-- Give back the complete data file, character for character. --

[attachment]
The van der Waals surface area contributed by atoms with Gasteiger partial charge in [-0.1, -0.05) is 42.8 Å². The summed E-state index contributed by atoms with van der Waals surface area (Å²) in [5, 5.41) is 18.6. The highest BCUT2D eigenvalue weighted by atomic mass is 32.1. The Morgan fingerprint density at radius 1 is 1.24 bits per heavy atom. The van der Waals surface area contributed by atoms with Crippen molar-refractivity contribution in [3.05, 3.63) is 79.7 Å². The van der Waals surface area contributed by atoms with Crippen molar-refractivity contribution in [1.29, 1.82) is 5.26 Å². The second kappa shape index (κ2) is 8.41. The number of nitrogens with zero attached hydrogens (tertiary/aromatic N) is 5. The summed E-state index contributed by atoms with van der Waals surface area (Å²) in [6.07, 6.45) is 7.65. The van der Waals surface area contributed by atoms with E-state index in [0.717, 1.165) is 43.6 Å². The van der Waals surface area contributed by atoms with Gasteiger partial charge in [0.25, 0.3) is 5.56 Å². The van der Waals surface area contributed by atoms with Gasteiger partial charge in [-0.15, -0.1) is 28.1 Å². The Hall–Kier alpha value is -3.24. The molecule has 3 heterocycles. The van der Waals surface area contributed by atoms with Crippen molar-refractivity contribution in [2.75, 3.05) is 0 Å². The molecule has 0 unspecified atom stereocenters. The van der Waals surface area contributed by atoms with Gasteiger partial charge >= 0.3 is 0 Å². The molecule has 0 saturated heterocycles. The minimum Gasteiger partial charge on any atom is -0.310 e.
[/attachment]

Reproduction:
The van der Waals surface area contributed by atoms with Gasteiger partial charge in [-0.1, -0.05) is 42.8 Å². The summed E-state index contributed by atoms with van der Waals surface area (Å²) in [5, 5.41) is 18.6. The highest BCUT2D eigenvalue weighted by atomic mass is 32.1. The Morgan fingerprint density at radius 1 is 1.24 bits per heavy atom. The van der Waals surface area contributed by atoms with Crippen molar-refractivity contribution in [3.05, 3.63) is 79.7 Å². The van der Waals surface area contributed by atoms with Crippen molar-refractivity contribution in [1.29, 1.82) is 5.26 Å². The second kappa shape index (κ2) is 8.41. The number of nitrogens with zero attached hydrogens (tertiary/aromatic N) is 5. The summed E-state index contributed by atoms with van der Waals surface area (Å²) in [6.07, 6.45) is 7.65. The van der Waals surface area contributed by atoms with E-state index in [0.717, 1.165) is 43.6 Å². The van der Waals surface area contributed by atoms with Gasteiger partial charge in [0.25, 0.3) is 5.56 Å². The van der Waals surface area contributed by atoms with Gasteiger partial charge in [-0.15, -0.1) is 28.1 Å². The Hall–Kier alpha value is -3.24. The molecule has 3 heterocycles. The van der Waals surface area contributed by atoms with Crippen molar-refractivity contribution in [2.75, 3.05) is 0 Å². The molecule has 0 unspecified atom stereocenters. The van der Waals surface area contributed by atoms with Gasteiger partial charge >= 0.3 is 0 Å². The molecule has 0 saturated heterocycles. The minimum Gasteiger partial charge on any atom is -0.310 e.